Information Sifting: The Hunt For Information Alpha


When I was young we used to have a blast in Florida scooping up gobs of beach sand in wooden sifters and then shaking out the sand in hopes of finding sharks’ teeth.

Now, I find myself doing the same thing: sifting for information.

Clearly there is more information available than one can reasonably consume in a day, or a lifetime! We live in exponential times.

Previous I have shared how my information consumption habits have shifted: feeds, streams and micro content have resulted in my skimming tons of information, verses deeper dives. I’m more an inch deep and mile wide. I find the change and idea of work streams so compelling, we started, Workstreamer, based on the concept.

Stowe calls this state of mind, having a Tabbed Cerebral Cortex after reading how Amanda Mooney processes information.

What this means for out attention spans is for debate. Sean Murphy has a great post as an argument against the attention economy being a net benefit. Likewise, Howard Rheingold is conducting in-class experiments to see how multitasking affects his students’ cognition.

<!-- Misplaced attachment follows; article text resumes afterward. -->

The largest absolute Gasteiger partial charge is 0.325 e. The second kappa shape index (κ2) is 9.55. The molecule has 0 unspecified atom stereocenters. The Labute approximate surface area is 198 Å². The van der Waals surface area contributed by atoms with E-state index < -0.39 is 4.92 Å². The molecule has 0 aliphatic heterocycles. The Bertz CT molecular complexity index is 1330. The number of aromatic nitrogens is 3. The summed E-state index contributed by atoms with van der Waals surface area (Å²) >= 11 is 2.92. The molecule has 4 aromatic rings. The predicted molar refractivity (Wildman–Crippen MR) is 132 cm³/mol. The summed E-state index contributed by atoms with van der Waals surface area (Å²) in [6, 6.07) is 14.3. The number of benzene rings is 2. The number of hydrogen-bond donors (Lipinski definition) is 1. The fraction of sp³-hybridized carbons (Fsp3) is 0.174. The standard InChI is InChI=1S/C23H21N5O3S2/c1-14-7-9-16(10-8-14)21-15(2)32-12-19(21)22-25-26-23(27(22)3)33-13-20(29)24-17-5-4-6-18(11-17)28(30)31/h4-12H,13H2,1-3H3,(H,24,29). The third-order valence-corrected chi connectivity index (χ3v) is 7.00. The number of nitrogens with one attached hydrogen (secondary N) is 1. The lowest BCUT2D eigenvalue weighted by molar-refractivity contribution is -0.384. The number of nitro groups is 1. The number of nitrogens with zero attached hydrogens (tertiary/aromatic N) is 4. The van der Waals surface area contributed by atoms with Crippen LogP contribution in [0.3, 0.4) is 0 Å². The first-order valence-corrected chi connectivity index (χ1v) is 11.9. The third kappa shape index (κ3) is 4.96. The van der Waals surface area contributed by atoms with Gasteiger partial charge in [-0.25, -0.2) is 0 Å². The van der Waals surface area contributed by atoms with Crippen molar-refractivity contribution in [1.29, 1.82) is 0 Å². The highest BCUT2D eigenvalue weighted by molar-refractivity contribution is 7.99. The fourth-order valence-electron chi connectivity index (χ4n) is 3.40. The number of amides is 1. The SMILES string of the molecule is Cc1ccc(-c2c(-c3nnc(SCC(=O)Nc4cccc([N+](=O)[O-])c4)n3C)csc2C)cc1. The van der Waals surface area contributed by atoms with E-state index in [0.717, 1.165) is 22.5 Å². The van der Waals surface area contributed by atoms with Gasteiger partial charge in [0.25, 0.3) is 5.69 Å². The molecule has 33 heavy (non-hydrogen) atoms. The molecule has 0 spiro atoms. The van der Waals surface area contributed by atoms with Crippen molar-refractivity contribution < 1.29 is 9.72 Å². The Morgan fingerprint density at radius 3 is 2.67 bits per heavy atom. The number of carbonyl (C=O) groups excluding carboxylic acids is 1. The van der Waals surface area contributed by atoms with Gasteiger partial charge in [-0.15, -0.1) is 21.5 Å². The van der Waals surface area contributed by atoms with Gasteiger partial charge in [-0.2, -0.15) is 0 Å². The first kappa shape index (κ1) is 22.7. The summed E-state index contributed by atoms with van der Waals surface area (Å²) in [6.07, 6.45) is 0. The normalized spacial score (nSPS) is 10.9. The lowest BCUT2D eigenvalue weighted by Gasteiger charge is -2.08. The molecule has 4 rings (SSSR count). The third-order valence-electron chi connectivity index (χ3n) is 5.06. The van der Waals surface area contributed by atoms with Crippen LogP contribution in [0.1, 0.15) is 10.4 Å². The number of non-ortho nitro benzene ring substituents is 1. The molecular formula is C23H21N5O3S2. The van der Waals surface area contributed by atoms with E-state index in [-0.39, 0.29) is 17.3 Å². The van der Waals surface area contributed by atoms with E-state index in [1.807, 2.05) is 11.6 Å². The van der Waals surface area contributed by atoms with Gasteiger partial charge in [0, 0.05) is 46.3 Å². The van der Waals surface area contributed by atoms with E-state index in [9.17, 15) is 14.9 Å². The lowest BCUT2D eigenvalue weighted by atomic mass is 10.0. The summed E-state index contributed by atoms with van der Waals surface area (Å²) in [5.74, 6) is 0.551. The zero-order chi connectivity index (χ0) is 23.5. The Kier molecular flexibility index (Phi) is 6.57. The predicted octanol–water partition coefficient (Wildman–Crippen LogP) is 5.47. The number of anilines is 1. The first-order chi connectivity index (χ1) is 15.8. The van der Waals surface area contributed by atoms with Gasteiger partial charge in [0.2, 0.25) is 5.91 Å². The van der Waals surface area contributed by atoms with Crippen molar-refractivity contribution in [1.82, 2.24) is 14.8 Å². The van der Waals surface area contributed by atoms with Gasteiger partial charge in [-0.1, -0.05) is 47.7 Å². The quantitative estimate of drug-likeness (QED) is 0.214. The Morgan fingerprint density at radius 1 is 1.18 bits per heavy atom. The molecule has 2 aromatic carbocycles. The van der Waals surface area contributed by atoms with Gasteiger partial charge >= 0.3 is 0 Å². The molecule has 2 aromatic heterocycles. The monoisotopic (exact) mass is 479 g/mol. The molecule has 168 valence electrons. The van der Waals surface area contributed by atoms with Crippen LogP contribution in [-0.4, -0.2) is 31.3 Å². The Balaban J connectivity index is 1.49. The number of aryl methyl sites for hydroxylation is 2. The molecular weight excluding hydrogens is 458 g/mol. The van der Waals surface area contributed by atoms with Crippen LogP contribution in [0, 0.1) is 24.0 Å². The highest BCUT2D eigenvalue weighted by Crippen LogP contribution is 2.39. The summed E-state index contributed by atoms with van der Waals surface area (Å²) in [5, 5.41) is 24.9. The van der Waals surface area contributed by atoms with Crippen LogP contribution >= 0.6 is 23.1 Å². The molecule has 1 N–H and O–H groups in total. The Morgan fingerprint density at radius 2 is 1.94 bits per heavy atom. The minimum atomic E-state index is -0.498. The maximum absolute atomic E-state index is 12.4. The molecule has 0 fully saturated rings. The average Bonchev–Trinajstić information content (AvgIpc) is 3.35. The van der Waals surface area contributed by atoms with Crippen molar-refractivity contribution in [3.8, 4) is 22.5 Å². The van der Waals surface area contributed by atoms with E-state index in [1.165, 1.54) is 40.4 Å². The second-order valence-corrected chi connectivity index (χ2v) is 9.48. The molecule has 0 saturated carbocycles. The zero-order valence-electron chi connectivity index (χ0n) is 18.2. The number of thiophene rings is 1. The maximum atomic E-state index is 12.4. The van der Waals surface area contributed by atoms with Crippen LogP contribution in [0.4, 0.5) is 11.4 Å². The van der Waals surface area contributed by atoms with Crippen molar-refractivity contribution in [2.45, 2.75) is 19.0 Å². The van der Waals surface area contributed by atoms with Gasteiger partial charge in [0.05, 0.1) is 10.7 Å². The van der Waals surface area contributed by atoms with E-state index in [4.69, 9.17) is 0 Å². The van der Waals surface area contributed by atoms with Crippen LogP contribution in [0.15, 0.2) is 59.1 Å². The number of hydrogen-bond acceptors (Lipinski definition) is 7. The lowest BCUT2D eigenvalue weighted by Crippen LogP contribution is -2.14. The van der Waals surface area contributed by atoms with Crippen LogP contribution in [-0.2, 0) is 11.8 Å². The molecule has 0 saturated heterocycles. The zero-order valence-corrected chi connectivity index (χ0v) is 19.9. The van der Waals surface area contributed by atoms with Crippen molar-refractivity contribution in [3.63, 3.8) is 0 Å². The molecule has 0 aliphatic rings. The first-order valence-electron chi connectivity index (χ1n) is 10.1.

Take for example, Google Reader. Initially I subscribed to a handful of blogs where information was often synthesized via my network of blog researchers.

Then as blogs become more and more plentiful, I began to run into the same stories and memes being covered from multiple perspectives — plus everything else. We don’t just read one (unbiased) news article anymore. We read multiple takes each with a specific perspective, often tailored in a way to appeal to a specific audience.

Twitter and real-time micro content add yet another way to consume perspectives on a given topic with an even lower barrier to entry. Blogs like Mashable and TechCrunch have gone from a handful of posts per day to as many as possible. Writers get compensated for page views. Curation and sifting has become the new norm to deal with this proliferation of content, with aggregators like Hacker News and Techmeme now prevalent.

This idea of synthesizing, aggregating and sifting information is certainly not new. The President and top CEO’s have ‘sifted’ for years. The President’s daily briefs offer a synthesis of global news and updates.

So where is it all going?

Perhaps one day we’ll each have our own personalized information sifting service or virtual assistants. We’ll have a person or algorithm that knows exactly what we’ll want to consume, or what information can provide us with the best competitive advantages just as hedge funds rely on information for generating alpha.

Update: ReadWriteWeb has a related post: Too Many Choices, Too Much Content


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